Push To Legalize Marijuana In Portland Continues
PORTLAND (WGME) -- The push to legalize recreational marijuana in Portland is on. Right now volunteers are going door to door trying to get enough signatures to get measure on the November ballot. 

A similar move failed two years ago, but this time around supporters say they've got the support they need. A poll from Quinnipiac University backs that up. More than half of all Americans polled say they support the idea of legalization. In fact, two states have already legalized small amounts of pot: Coloarado and Washington state.

Legalizing marijuana is a topic of debate that's lighting up here in the city of Portland. The Portland green independent committee spear headed the move to put the issue to voters in the November election. To do that, they need at least 1,500 signatures on a petition.

City councilor David Marshall is one of those collecting signatures on the petition. Supporters of the proposal say it’s similar to ones that were already passed in states like Washington and Colorado.

We went to Portland's Police Department to talk to the chief, he did not get back to us.

Right now marijuana is legal for medicinal purposes and illegal otherwise. Supporters say decriminalizing marijuana will free up law enforcement resources, allowing them to focus on more dangerous crimes and criminals.

The Fight To Legalize Marijuana In Portland Continues


Click the link to watch the video.

The Fight To Legalize Marijuana In Portland Continues
PORTLAND (WGME) -- Thursday, pro-pot groups met at city hall to officially announce a citywide petition to legalize the drug, and to tout the positives of it.

This is an uphill battle for proponents of legalizing marijuana, but a battle they certainly think they can win. Thursday, several pro-pot groups made their argument as to why it should be legal, but the idea is drawing mixed reaction from those around the city.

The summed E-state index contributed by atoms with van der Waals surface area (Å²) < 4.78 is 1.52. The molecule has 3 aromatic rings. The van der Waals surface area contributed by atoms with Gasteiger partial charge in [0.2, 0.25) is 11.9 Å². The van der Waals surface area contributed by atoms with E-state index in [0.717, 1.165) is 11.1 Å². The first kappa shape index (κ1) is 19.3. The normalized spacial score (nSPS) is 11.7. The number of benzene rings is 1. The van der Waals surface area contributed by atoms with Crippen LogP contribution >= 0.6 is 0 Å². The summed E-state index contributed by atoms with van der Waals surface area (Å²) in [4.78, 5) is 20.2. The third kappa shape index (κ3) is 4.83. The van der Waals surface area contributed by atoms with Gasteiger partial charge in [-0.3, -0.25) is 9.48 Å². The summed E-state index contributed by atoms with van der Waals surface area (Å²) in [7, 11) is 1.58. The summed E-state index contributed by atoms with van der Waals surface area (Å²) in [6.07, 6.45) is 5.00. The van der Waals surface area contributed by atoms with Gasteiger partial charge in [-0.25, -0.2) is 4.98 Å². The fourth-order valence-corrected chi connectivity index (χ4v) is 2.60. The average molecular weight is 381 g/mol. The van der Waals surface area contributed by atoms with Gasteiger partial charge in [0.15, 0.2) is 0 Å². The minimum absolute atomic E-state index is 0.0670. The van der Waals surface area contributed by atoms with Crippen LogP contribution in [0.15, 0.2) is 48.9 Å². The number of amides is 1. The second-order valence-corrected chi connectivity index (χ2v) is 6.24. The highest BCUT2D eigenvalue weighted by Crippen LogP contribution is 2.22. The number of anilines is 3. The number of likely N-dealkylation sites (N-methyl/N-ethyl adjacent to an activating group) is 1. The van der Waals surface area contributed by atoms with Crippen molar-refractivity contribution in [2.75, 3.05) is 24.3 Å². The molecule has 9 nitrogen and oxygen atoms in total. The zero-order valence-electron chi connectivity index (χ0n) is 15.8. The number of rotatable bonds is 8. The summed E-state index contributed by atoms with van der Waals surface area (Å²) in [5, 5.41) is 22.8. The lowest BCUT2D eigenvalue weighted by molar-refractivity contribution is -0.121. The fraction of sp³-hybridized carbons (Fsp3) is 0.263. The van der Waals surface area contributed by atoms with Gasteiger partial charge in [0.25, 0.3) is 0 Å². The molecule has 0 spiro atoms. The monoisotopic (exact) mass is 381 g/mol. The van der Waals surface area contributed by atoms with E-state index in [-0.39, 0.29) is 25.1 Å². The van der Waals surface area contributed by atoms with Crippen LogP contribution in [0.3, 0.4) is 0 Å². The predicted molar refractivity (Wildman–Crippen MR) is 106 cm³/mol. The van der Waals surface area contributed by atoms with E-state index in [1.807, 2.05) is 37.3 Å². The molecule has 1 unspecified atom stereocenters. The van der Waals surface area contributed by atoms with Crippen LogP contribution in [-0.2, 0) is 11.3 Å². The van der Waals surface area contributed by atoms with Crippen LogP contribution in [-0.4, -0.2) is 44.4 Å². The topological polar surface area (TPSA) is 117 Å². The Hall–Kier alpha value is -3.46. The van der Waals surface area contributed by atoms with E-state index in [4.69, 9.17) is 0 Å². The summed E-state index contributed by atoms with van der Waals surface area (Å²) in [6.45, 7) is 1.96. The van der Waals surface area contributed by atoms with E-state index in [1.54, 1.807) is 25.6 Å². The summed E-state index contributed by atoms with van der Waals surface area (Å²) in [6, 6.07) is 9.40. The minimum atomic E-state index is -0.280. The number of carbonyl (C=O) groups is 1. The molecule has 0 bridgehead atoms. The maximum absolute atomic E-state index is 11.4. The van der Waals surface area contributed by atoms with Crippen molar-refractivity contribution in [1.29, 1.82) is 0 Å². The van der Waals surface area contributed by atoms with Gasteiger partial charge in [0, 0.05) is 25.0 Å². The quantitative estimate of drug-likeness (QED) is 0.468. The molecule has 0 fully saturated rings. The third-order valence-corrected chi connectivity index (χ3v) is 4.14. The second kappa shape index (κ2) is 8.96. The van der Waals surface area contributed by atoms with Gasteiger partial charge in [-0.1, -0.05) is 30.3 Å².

Tom Macmillan of Portland Green Independent Committee says, "Marijuana legalization is an idea who's time has come."

The push for legalizing pot in Portland is moving forward. "Our city and state are wasting money going after marijuana users while real problems are ignored," says Macmillan.

The Portland Green Independent Committee, backed by the support of the ACLU and a city councilman, continued with efforts to make the possession of 2.5 ounces of the  drug legal in city limits.

On Thursday at city hall, they promoted a petition that will be circulating around the city.

David Marshall of Portland city council says "What this ordinance will basically do is take the state's decriminalization law one step further. Instead of it being a penalty for someone for possession a small amount of marijuana and getting a fine and getting charged with a crime, it would no longer be a crime."

The groups say right now they have several hundred signatures for a petition they filed earlier this month, they need 1,500 in order to push the idea forward.

At their news conference Thursday, they also touted the positives of pot...comparing it to alcohol as "not addictive" and pushing that it would only be legal for people 21 and older, and not in public places. "This ordinance will remove penalties for responsible adults using marijuana because it has been proven again and again to be safer than alcohol,” says Macmillan.

The idea, however, is drawing mixed reaction around the city. "I think any mood altering substance is not okay. I have to go back to some of the other theorists who say mood altering is, we don't have to mood alter," says Evie Hall of Portland.

Kathleen Parr of Falmouth says "I think the war on drugs is a waste of money. We regulate alcohol, there's no reason why we can't regulate and tax marijuana."